Intelligent design | Interlake students ushering in next wave of robotics

As the appeal and practical applications of robotics technology grows, one group of Interlake High School students is on the forefront in bringing along the next generation.

(Left to right) Alisha and Eshika Saxena and Tyler Okamoto stand near a competition-sized table the Saxena family buit for the group to practice.

For generations of American children, Legos have provided an introduction to engineering, applied creativity and countless hours of youthful exuberance.

Alisha Saxena and Tyler Okamoto believe they can be a pathway to even more.

Saxena, a 16-year-old junior, said she became interested in robotics after a summer class through the University of Washington when she was in middle school. The ability to craft sheets of metal and pieces of wood into moving, acting robots immediately piqued her interest. Okamoto began even earlier, crafting his first robots from Legos as part of the Lego League at his elementary school.

“It’s great how you can take inanimate objects and create something that does human functions,” Saxena said. “It’s like magic.”

After honing their own skills in competitions through Lego Mindstorms and eventually the high school’s Saints Robotics program, Saxena had the idea of beginning a mentorship program to broaden and enhance the robotics experience for elementary and middle school students.

With the help of Okamoto, their parents, and another mentor from Interlake, Saxena founded the TechnoLOGICians, a robotics-focused group for youngsters 9-14 who are interested in robotics and its applications to daily life.

The program began as a fundraising opportunity for Saints Robotics, but quickly grew into something more when the teen mentors realized the possibilities.

“We’ve had an overwhelming response,” Saxena said. “Part of the reason I started this team is to give kids the opportunity I didn’t have.”

Lego Mindstorms, a branch of the wildly popular building-block toys, offers a line of sensors, attachments, accessories and most importantly, the NXT, a computer controlled nerve center for the robot. Students then construct robots to provide a variety of functions they will eventually test at the competition.

Saxena has taken that a step further, creating a project called, “Senior Solutions” that uses the Lego Mindstorm technology to create devices that will assist senior citizens. One of the first pieces they fashioned was a cane outfitted with senors that let the walker know if he or she is too close to a wall, door or other object.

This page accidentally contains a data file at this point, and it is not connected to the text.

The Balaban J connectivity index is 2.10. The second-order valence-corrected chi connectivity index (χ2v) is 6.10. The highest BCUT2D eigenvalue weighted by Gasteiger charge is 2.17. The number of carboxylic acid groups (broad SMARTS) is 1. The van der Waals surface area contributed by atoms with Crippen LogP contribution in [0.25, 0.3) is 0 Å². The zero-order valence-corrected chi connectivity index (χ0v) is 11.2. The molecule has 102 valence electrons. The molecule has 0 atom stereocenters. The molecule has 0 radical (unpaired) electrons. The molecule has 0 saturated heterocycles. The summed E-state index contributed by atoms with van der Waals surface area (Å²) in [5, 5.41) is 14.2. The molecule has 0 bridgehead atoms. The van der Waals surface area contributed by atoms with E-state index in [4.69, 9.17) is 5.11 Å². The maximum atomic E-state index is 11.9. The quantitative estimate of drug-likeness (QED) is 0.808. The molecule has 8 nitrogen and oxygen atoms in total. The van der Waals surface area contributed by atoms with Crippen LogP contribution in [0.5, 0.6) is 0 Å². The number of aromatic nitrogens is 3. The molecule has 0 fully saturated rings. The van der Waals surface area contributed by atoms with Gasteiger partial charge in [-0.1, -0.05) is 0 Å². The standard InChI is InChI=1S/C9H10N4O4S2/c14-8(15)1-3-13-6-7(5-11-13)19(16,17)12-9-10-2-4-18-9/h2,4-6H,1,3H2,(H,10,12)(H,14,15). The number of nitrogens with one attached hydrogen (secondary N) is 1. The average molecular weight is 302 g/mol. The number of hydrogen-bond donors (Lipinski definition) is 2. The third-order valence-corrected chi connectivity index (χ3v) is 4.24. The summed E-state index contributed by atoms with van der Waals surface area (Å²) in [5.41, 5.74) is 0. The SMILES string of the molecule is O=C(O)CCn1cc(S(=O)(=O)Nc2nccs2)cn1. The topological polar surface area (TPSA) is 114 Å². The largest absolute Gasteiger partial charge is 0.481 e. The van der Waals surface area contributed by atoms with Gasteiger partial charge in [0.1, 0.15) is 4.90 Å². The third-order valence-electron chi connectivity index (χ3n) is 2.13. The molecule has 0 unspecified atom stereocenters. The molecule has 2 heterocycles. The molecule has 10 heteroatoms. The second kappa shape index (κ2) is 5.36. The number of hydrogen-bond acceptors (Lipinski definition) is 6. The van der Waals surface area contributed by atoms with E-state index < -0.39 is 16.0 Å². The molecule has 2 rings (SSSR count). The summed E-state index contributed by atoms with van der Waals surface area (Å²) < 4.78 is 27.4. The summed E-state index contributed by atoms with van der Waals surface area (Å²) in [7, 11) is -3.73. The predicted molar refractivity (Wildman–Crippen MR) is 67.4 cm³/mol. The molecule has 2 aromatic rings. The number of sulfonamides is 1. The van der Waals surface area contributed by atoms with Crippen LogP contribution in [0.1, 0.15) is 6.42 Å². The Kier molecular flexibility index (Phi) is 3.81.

“It’s very tangible,” Okamoto said. “The kids can see the pieces fit together and grasp it really easily.”

While helping the Saints Robotics team to a top finish at this year’s high school competition is certainly a goal, Saxena is more focused on the long-term impact of the mentorship program, which now has nine teams that will compete in the middle school portion of the VEX Robotics competition. She is also working to build the profile of a non-profit organization that focuses on STEM (science, technology, engineering and match) learning for third-world youth.

“I hope to have a global impact,” she said. “That is part of the reason I started this team.”

Eshika Saxena (left) and Alisha Saxena watch as a robot the team built executes a function. JOSH SUMAN, BELLEVUE REPORTER

The Saxena family has this table in their home so the TechnoLOGICians can practice on the same regulation-sized surface as they will compete on. JOSH SUMAN, BELLEVUE REPORTER

A robot, complete with its NXT brain center, and grabbing arms. JOSH SUMAN, BELLEVUE REPORTER

Using the NXT technology for practical purposes is the mission of ‘Senior Solutions’, which Saxena began to assist seniors in the area with applied technology. JOSH SUMAN, BELLEVUE REPORTER

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